John Ruskin, artist, thinker and art critic lived at Brantwood from 1871 until 1900. He set about improving the property in line with his views on aesthetics and husbandry of the land. Almost all the things that Ruskin carried out on the Brantwood estate and a great deal of its natural features made their way into his writings. When Ruskin was in residence, Brantwood was frequently visited by William Gershom Collingwood, painter, author, archaeologist and Ruskin’s secretary. He lived nearby at Lanehead.
Arthur Ransome spent many childhood summers at High Nibthwaite and was a frequent visitor in adult life, becoming close friends with W. G. Collingwood. Coniston Water, its surrounding fells, and - perhaps most importantly - Peel Island with its secret harbour, inspired Arthur Ransome to write his Swallows and Amazons stories, and many of the locations in the books can be found around Coniston. Ransome’s home in 1940 – 45 was Heald, a mile south of Brantwood. In 1960, he and his wife, Evgenia, purchased Hill Top Cottage near Backbarrow. They are both buried in Rusland Churchyard.
George Romney purchased the land at Whitestock in 1801. The son of a cabinet maker, he was one of the most famous portrait painters of his day. He painted, amongst others, Emma Hamilton the mistress of Admiral Horatio Nelson. Dying in 1802, he never had the opportunity to live in Rusland, but his son built Whitestock Hall and his descendants lived there until the estate was sold c1904; several are buried in Rusland Churchyard.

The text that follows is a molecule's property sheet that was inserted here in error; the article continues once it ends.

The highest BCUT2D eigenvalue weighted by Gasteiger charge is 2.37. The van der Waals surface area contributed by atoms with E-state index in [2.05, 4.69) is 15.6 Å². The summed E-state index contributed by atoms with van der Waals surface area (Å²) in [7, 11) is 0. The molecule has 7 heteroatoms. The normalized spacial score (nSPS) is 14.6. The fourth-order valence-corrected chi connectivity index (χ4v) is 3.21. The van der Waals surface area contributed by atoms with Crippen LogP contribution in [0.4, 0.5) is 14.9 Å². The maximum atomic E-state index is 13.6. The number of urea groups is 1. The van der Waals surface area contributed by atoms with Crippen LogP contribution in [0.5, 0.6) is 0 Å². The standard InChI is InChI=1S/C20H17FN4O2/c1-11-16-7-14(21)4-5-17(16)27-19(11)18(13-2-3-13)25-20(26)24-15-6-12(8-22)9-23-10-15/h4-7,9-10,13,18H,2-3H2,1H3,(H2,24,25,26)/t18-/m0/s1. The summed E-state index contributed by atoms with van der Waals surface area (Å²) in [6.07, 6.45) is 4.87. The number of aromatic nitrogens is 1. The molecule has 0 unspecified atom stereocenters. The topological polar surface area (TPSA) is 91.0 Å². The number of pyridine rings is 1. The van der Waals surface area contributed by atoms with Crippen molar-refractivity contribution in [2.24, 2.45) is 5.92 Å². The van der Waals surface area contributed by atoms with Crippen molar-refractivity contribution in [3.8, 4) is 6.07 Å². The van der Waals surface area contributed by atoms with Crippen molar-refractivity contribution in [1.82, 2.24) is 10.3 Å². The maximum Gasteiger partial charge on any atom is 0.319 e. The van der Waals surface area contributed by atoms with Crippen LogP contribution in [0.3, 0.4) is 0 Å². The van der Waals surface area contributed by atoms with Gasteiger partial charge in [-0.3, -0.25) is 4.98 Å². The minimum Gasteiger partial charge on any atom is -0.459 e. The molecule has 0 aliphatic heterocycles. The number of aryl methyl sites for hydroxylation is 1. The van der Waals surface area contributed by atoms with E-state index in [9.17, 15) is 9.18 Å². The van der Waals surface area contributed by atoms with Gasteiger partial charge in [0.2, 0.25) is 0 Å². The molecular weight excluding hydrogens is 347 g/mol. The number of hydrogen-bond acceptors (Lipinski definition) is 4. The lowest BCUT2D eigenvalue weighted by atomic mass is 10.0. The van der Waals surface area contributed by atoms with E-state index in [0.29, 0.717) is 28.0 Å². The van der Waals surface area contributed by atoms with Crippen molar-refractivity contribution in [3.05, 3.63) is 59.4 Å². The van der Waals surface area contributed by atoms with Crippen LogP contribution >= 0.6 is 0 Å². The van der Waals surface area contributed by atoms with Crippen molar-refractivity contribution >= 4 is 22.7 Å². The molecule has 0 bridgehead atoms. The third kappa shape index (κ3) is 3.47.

William Wordsworth & Peatrix Potter
The poet William Wordsworth, and the author and conservationist Beatrix Potter lived significant parts of their lives near Hawkshead to the north of the scheme area. The landscape of our area would have played a role in their thinking and vice versa. They often walked in the woods on the Graythwaite estate, which was the inspiration for the setting of Potter’s book, The Fairy Caravan.
Franz Von Werra
Inspired by an escape attempt from Grizedale POW camp by Franz Von Werra in late 1940, Grizedale Forest features in a post-war book and 1957 film called The One That Got Away.